It is always better to work things out before the bank or finance company puts a bounty on the car or whatever the collateral. Contrary to popular belief many times they will work something out. I know you are thinking how ridiculous banks are and how will they possibly work something out with me? It hasn’t been until very recently that I noticed they were actually honoring some of the loan modifications for the housing market.
Housing and car repossession differences
It is different, the repossession department is relatively smaller, usually the representative working your account has a decent amount of authority to do extensions or work out deals, while the mortgage sections you are dealing with a bunch of collectors that have zero authority to make any deals and it has to go down a line to a boss somewhere and rarely makes it to them.
In a housing market they want to finally foreclose and get that property back on the market, salvage some cash. In the car repossession, the car is worthless usually, the interest is much higher and the loan term is much shorter, smart to work things out if at all possible. The cost of repossession on a car can easily be a 3rd of the cars worth, that includes repo fee, skip trace fee, storage, auction sale fee, title fee and as you can see, the costs keep growing and when you are dealing with a car that depreciates badly and is a few years old, why not work a deal? Makes total sense.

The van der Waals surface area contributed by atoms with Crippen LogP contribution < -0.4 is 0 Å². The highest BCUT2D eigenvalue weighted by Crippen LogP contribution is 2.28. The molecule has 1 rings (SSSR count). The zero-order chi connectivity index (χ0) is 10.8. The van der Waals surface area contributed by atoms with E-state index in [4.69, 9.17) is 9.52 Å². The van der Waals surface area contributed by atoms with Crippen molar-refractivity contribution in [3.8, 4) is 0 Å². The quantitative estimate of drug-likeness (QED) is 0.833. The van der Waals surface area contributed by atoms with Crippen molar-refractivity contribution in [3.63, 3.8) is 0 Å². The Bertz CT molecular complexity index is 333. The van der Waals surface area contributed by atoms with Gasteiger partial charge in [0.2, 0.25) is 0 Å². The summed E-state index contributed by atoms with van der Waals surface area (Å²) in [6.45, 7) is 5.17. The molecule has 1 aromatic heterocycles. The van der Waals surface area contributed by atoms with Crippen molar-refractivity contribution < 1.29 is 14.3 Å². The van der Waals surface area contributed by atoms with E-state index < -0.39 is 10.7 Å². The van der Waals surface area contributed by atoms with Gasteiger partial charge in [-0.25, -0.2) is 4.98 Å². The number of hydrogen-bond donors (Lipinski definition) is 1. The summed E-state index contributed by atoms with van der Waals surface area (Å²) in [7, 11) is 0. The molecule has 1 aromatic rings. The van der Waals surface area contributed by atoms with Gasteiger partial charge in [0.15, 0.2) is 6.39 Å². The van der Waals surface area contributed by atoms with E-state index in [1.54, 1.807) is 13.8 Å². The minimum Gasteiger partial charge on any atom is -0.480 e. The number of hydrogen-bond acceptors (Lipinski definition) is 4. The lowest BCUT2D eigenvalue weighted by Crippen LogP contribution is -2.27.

However, with finance companies you may find some similar garbage that you do with the mortgage companies. The people you are speaking to on the phone are just collectors, the supervisors cannot make deals, the repossession section is high volume so the chance of them meaning a manager with authority looking at your case to make a deal is slim to none. For them it is just a numbers game, the end of the quarter losses. So your 2007 Toyota Camry even if it loses money will be on their auction line.
Getting the car back
Usually you have some time by law to bring the account current and get the car back. A normal bank will do this more often and it also depends on if you hid the car or not, were you cooperative on the phone? Did you answer the phone when they called? Were you honest enough with them? Has your history been good or is it a new loan? Many considerations go through, and by paying the account current you will probably get the car back. Other times they can call the loan due, meaning you must pay the entire balance to get the car back.
Buy here pay car lots usually give the cars back by bringing them current. They add the repossession fee on the back end of the loan, some might make you pay that up front as well to get it back. But from what I have seen at least 80% of the buy here pay here people get it back. I know because I would repo the same cars over and over, they would just get thousands added to the loans on the back end.
Making the right decision at first can mean getting better service later. These finance companies will hardly work with you. Once you are in repo status, make sure you make a payment or two right away and hold on to the car if you are able to pay. Otherwise your chances are very low. Try to use a bank if at all possible, better yet a credit union would be ideal.